Any good show needs a good main theme, and Defiance has a really good one. Similar to his main title theme from The Walking Dead, Defiance’s theme features a thrumming, arpeggiated string motif. It’s catchy, and very easily identifiable. The theme is featured prominently throughout the soundtrack, appearing in six different tracks on the first disc alone. The first disc in the set is a mixed bag: the score tracks are great, but the more traditionally structured songs written to appear in the show are mostly silly and repetitive. One such example is Flirting with Disaster, which is five minutes and thirty-six seconds of repetitive and inane lyrics over steel-string acoustic guitar and intermittent wub-wub stuff. Several of the songs for the show even feature lyrics in Defiance’s alien languages. Terraform My Heart is a weird, Peter Gabriel scented pop-funk tune with verses sung in Irathient, which to my untrained ear sounds pretty freakin’ silly. Not all of the songs should be skipped, though: Baby Blue is a cute little jazz tune, featuring Bear’s brother Brendan McCreary on vocals, accompanied by a tasteful jazz trio. Bear’s wife, Raya Yarbrough, sings a pretty damn solid cover of Cyndi Lauper’s Time After Time. Both Brendan and Raya are featured several more times on the album.

Disc Two, the music from the video game, is much more consistent in terms of quality, but that consistency is somewhat damning because most of the tracks sound a bit too similar. Most of these twenty-two tracks are battle music, featuring the same pounding electronic drums from the show, chugging distorted guitar, and aggressive synths. McCreary’s use of Middle Eastern instruments seems heavier in the game soundtrack, which adds some interesting variety. Instruments like the duduk (a clarinet-like instrument) and santoor (a type of hammered dulcimer) make a few welcome appearances on this disc. There’s even some interesting shades of space western in the track Ninety-Niners when a mandolin and a scorching fiddle solo show up.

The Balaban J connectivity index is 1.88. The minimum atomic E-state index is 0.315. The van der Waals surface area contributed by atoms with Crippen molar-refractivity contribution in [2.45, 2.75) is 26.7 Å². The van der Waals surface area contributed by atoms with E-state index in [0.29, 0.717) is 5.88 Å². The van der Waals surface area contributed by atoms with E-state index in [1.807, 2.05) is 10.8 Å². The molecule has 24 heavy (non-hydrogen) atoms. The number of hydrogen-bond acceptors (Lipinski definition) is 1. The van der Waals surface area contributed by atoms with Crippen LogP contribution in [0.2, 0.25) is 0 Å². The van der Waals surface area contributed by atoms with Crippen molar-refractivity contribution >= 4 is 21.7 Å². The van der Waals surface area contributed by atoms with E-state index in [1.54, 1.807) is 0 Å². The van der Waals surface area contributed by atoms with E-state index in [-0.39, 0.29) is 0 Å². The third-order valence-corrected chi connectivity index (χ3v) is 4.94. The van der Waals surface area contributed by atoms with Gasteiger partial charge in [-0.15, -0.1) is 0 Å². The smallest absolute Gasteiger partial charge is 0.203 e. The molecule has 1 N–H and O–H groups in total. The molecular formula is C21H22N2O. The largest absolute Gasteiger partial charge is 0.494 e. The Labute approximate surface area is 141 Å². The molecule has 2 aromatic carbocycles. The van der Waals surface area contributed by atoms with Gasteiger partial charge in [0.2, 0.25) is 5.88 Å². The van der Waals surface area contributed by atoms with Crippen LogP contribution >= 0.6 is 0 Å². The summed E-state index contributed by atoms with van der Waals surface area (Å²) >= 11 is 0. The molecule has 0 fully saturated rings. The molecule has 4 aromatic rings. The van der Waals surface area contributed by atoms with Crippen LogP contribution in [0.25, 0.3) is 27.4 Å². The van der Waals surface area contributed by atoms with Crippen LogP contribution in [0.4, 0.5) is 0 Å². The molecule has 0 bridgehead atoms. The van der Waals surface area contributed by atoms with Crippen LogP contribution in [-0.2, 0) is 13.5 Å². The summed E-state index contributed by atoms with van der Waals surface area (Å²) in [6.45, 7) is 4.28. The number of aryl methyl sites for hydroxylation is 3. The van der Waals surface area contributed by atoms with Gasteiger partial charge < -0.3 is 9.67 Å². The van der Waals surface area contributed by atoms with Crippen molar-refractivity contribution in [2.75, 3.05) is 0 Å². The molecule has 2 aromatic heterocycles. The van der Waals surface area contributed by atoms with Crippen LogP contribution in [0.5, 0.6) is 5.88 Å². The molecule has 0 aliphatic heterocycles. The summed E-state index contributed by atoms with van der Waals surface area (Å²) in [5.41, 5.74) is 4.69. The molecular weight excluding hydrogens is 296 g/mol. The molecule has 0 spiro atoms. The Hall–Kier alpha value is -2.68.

The music of Defiance clearly shows McCreary’s strongest asset: the ability to craft an identifiable signature sound for a franchise. It shares some obvious similarities with BSG, but the more apparent use of electronic elements sets it apart. If you’re a fan of Defiance or the composer, I’d suggest picking this up if you haven’t already bought the albums when they were released separately. Let it be noted, however, that the original release of the game soundtrack contains two additional tracks. I’m not sure why they were cut from this deluxe edition. For the true completists, those two tracks (Sausalito, The Volge) are available on the iTunes Music Store.

Standout Tracks

Disc One:

  • Before the Votans
  • Welcome to Defiance
  • Baby Blue
  • Lost to the River
  • Kalagyi Anaila Kaziri
  • Lawkeeper

Disc Two:

  • Ninety-Niners
  • Tranquility
  • Votan Romance
  • Theme from Defiance (Extended Version)


Out of a Possible 5 Stars